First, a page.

One major concern I discussed a few weeks ago regarding the Trans Texas Corridor is where the land will come from. Another concern is where the money will come from. Official government websites for the TTC assure that public-private partnerships will shield the taxpayer from bearing too much of the cost burden, but a careful reading shows the door is definitely open to public funding sources, while at the same time there is no doubt of the intention to charge tolls on the road.
Taxpayers already pay for their transportation system through hefty gasoline taxes, vehicle registration fees, and other fees. They have every right to expect the roads they have already paid for to be properly maintained and toll-free.
Submitted by Staff on Sun, 2008-02-17 01:00.
For decades we have welcomed new immigrants to our American "melting pot". We respect those who come here peacefully to pursue their American Dream. But Americans have noticed lately that modern problems associated with illegal immigration are at a crisis point. Taxpayers are now suffering the consequences.
Costs of social services for the estimated 21 million illegal immigrants in this country are approaching $400 billion. We educate 4.2 million children of illegals at a cost of $13.8 billion. There have been almost 2 million anchor babies born in this country since 2002, with labor and delivery costs of between $3 and 6 billion. There are currently 360,000 illegals in our prisons and we have spent $1.4 billion to incarcerate them since 2001. In Prince William County near DC, ICE can't deport criminal illegals fast enough and has actually asked its local jails to slow down on referring them. Jurisdiction over illegal immigration lies at the federal level, yet many municipalities are struggling with the compounding problems of mandated costs and tied hands. My office has heard from at least one sheriff in my district considering seeking compensation from the Federal government for the cost of so many illegal immigrant inmates that wouldn't be here if the Federal government was doing its job and protecting our borders. The problems are widespread.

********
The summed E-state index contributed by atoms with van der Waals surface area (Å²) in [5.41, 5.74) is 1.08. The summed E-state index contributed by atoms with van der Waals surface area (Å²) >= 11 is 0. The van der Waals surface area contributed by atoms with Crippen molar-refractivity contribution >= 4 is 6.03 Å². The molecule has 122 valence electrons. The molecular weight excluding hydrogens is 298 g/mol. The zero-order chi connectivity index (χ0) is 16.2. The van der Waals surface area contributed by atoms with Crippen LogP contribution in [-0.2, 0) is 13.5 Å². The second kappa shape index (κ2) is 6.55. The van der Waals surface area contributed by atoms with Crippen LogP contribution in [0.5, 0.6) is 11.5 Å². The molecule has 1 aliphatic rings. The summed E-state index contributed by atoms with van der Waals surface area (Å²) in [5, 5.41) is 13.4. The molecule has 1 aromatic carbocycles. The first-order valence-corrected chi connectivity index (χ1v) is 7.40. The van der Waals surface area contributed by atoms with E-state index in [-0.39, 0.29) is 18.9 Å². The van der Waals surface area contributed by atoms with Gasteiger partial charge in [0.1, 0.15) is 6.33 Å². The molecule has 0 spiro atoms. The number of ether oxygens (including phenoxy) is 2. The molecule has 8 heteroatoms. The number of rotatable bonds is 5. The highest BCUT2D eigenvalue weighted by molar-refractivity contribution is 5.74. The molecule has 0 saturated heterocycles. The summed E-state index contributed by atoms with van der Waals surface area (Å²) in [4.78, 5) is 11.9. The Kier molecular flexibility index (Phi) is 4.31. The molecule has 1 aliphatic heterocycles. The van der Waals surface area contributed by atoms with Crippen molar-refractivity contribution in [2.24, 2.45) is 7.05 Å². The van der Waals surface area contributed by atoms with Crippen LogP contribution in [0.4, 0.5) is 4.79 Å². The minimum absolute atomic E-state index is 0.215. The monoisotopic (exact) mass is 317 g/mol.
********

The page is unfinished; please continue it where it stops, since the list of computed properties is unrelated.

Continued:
Submitted by M.J. Taylor on Sat, 2008-02-16 17:26.
"The one thing I fear if either of these cretins become president is higher taxes because I don't want to give the bums any more than I'm already giving them. They're bleeding me dry. I don't want to give the bums in the street another turkey sandwich. I don't want to give junkies another needle. I am sick and tired of the taxes I pay, and I don't want to pay another dime."
from Trevor Zimmer: Savage claimed Lantos used the Holocaust as "a weapon the rest of his life"
Submitted by Staff on Mon, 2008-02-04 12:23.
The Constitution guarantees Americans the right to be secure against all unreasonable seizures. My home state of Texas is unfortunately planning on some very unreasonable seizures of land with the monstrous Trans Texas Corridor highway project. The TTC plans call for a highway to cut through about 4,000 Texas miles, and with separate rail lines for passenger and freight, a multi-lane highway with separate truck lanes, utility and cable easements, this highway could be as wide as 1200 feet across. In the end this project would consume something like half a million acres of land in Texas . However, since the exact path of the road has not been determined, it is putting much more acreage in jeopardy, and in limbo.
Taking land is destructive enough. But the perpetual threat of taking an undetermined amount of land is hanging over the heads of millions of Texans and putting their lives at a standstill. Land is a store of wealth and a source of stability. This highway project is tragically threatening that for so many Texans.